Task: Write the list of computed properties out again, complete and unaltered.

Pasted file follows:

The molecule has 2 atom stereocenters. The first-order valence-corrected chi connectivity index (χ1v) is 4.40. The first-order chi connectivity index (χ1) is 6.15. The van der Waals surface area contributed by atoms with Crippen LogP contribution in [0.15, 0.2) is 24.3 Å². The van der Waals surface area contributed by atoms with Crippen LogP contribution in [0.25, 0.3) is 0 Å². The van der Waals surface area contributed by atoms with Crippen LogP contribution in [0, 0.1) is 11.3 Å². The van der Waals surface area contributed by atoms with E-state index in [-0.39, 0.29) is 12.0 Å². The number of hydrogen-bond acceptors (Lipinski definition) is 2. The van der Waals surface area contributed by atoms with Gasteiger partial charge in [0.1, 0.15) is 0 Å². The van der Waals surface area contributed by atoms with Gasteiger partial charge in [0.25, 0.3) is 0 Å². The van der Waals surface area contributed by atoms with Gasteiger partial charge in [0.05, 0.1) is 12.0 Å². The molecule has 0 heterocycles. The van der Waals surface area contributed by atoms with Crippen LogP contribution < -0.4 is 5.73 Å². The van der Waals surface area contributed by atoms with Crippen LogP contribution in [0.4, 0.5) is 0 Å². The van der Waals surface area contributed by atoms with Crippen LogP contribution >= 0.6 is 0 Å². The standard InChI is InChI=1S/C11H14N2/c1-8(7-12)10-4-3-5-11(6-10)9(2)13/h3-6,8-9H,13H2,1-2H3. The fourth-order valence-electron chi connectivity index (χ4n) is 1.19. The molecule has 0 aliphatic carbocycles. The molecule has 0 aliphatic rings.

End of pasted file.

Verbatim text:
The molecule has 2 atom stereocenters. The first-order valence-corrected chi connectivity index (χ1v) is 4.40. The first-order chi connectivity index (χ1) is 6.15. The van der Waals surface area contributed by atoms with Crippen LogP contribution in [0.15, 0.2) is 24.3 Å². The van der Waals surface area contributed by atoms with Crippen LogP contribution in [0.25, 0.3) is 0 Å². The van der Waals surface area contributed by atoms with Crippen LogP contribution in [0, 0.1) is 11.3 Å². The van der Waals surface area contributed by atoms with E-state index in [-0.39, 0.29) is 12.0 Å². The number of hydrogen-bond acceptors (Lipinski definition) is 2. The van der Waals surface area contributed by atoms with Gasteiger partial charge in [0.1, 0.15) is 0 Å². The van der Waals surface area contributed by atoms with Gasteiger partial charge in [0.25, 0.3) is 0 Å². The van der Waals surface area contributed by atoms with Gasteiger partial charge in [0.05, 0.1) is 12.0 Å². The molecule has 0 heterocycles. The van der Waals surface area contributed by atoms with Crippen LogP contribution < -0.4 is 5.73 Å². The van der Waals surface area contributed by atoms with Crippen LogP contribution in [0.4, 0.5) is 0 Å². The van der Waals surface area contributed by atoms with Crippen LogP contribution >= 0.6 is 0 Å². The standard InChI is InChI=1S/C11H14N2/c1-8(7-12)10-4-3-5-11(6-10)9(2)13/h3-6,8-9H,13H2,1-2H3. The fourth-order valence-electron chi connectivity index (χ4n) is 1.19. The molecule has 0 aliphatic carbocycles. The molecule has 0 aliphatic rings.